The high staff retention rate offers a clue as to the reason for the equipment provider’s success; Anup believes that Hyundai was only able to achieve this rapid market growth as a team.
His management style is based on the philosophy that ‘the sum is greater than its parts’. He believes in engineering an environment where collaborative contributions are not only encouraged but rewarded.
“I believe in teamwork and I encourage it,” he says. “However good an individual is, they can only bring success if they are a team player. I encourage team players more than individual players, even if those individuals have higher capabilities. This ensures that our results are multiplied by the collective efforts of the team.”
“However good an individual is, they can only bring success if they are a team player.”
“We follow an open culture where all employees have the opportunity to express their views and to make suggestions. The management team takes special care to discuss these and implement them. The best suggestions and practices are rewarded monthly. This encourages not only a healthy corporate culture but also innovation.”
Anup sees his team as being vital, creative and dynamic (the average age is 32). That positive attitude is why he enjoys working alongside the team, while making the business decisions necessary to guide the long-term interests of the company.
Customer-centricity has also increasingly begun to define Hyundai’s products and, looking ahead, Anup hopes to see the company invest in better infrastructure, workforce and localisation, all while consolidating its market position.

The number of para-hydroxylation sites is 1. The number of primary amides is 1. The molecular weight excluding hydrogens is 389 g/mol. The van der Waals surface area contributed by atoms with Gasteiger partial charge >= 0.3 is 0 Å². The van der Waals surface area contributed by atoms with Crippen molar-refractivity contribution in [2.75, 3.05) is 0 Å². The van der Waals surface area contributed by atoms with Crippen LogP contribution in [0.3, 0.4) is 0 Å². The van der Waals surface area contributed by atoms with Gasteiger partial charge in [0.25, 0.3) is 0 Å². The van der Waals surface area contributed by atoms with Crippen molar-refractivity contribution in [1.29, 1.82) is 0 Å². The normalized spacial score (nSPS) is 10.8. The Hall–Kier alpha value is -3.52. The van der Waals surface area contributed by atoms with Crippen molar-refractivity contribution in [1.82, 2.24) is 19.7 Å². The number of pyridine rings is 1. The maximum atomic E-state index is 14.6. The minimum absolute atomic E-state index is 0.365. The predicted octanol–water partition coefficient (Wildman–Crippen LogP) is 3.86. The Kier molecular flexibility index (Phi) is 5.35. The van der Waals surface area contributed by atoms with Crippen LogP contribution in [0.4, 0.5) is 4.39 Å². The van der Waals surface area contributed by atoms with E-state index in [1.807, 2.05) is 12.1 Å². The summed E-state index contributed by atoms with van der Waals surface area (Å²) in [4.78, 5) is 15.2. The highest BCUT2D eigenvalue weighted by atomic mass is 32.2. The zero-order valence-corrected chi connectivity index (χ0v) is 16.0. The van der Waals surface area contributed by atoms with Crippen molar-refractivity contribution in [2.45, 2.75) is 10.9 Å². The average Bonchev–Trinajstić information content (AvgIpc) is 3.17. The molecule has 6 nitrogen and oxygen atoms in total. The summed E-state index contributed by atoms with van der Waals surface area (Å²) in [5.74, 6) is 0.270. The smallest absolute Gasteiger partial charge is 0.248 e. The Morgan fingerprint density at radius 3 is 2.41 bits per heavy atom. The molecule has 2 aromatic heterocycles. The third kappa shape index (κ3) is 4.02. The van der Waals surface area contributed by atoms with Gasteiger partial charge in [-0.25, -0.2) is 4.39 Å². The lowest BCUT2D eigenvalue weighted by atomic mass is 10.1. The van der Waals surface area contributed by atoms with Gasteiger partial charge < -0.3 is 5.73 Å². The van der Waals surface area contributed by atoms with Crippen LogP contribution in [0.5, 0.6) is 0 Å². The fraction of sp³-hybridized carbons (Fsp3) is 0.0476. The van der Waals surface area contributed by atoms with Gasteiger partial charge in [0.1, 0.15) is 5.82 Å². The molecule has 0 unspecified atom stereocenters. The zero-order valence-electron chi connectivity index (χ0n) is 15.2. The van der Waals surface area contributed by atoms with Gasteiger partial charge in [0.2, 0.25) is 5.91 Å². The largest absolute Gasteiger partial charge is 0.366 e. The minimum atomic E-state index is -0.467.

Along this route, Hyundai will be able to rely on a strong network of trusted suppliers. “Our suppliers aren’t exclusively India-based,” says Anup.
“We have long-term, global partnerships and engagements across various departments – products, material procurement and marketing. All our departments engage with these suppliers and ensure that the supply chain is robust enough to support us in our market endeavours.”
The future doesn’t look altogether peachy for Hyundai in India though. The market environment is never rock solid, and likewise success is never guaranteed.
Political events (like the recent general election) have the potential to precipitate economic fluctuations. At the same time, Hyundai faces intensifying competition, low prices and the ongoing battle to maintain its market position.
“Our suppliers help us ensure uninterrupted materials, even through volatile times.”
Nevertheless, Anup believes the support of Hyundai’s suppliers will help guide it through uncertainty. “Our suppliers help us ensure uninterrupted materials, even through volatile times,” he says.
“Sometimes demand suddenly goes up and we need the suppliers’ support in providing the materials. In difficult times, their support has allowed us to maintain the same prices, even when raw material prices experience some volatility.”